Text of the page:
By Eben Horacek, 6/17/16
FLAGSTAFF — L’Abitibi selection camp take place on the Northern Arizona University Campus. I room with one other rider and am in the same dorm as three other riders. This is the group that I usually go to meals with, however the group of twelve is pretty close. We have all our meals in one hall where there are hundreds of freshman that are here for orientation.
Because this is a selection camp it is run as an ongoing competition with a general classification based on contests each day. The first day has three timed climbing repeats that are about two and half minute long. The day started with a 7am wake up call for breakfast and then at 8:40 all the riders go down to the bike room to weigh in, which includes their body weight with their gear and then a total system weight which includes the rider’s bike and bottles, etc… It took about fifteen minutes to ride to the hill where we did the timed repeats We had one time to pre ride the hill and after that we had our three efforts. All three efforts were hard, however the second one was probably the most difficult because my lungs and throat were still hurting after the first one, but after the second one I was fairly warmed up and more used to efforts at 7,000 feet.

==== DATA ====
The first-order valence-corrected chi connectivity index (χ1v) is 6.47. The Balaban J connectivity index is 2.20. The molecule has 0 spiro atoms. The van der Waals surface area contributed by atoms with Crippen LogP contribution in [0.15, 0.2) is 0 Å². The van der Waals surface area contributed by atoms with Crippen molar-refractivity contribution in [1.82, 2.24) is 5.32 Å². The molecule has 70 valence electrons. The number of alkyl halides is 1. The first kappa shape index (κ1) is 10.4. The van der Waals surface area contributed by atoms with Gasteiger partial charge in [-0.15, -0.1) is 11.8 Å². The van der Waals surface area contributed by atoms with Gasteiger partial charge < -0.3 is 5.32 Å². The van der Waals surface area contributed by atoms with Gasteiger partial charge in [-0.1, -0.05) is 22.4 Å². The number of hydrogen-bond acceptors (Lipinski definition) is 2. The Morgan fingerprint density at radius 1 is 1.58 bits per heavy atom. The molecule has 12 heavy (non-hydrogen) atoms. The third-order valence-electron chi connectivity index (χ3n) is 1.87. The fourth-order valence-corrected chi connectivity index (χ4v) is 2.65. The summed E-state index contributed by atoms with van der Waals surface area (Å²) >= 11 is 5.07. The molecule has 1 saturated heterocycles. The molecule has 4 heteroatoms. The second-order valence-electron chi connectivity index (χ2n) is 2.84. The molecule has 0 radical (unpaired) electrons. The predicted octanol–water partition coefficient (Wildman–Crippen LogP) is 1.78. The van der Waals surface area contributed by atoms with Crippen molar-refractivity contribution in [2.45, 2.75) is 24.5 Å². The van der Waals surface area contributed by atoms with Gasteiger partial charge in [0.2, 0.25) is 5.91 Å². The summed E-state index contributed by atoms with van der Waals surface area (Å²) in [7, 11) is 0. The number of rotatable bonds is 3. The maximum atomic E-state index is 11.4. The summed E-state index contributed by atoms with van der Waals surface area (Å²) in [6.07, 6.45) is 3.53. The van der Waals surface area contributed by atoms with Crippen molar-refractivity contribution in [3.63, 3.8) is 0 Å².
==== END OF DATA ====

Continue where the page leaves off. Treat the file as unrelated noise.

After this we rode back to our dorms and went to lunch. There is a fair amount of down time in between these rides and we all laid in our beds, resting and recovering. After this we rallied to go back out for pace line drills. The drills were not timed or focused on speed, but rather technique and skill. There was a focus on being able to quickly identify when there are crosswinds and an echelon is needed, and what to do in these situations. We focused on being smooth and efficient in our pace lines and adjusting to speed changes that can happen in the peloton. We did this for about an hour, this ride was focused on skills because we had hard efforts in the morning, and the next day is a long hard TT effort. We came back and had about 30 minutes of group stretching. After this we came back and had dinner and had more down time until evening presentations. The evening presentations focused on the results from the tests in the morning as well as core exercises. This lasted for about two hours and then we went back to our dorms for lights out.
Coaches note: The race that this camp selects for is Le Tour de L’Abitibi, which is held in Quebec in July. The race is important for junior racers because it is well attended by other junior teams from around the world. For many Americans it is the first chance to race against a world-class field. USA Cycling generally fields 2-3 teams for the race based on the results of the Flagstaff camp.
I’m of course very happy for Eben to get this great result among the best US riders of his age. We have been focused on this camp for a couple of months, so to see Eben perform as planned is great. These efforts are within his strongest range of output, and being that he is very light I am not surprised by the results. Also noteworthy is how well Eben manages his efforts. His times reflect his consistency – he averaged 375-385 watts for all three efforts. At 55 kilos this works out to approximately 7 w/kg.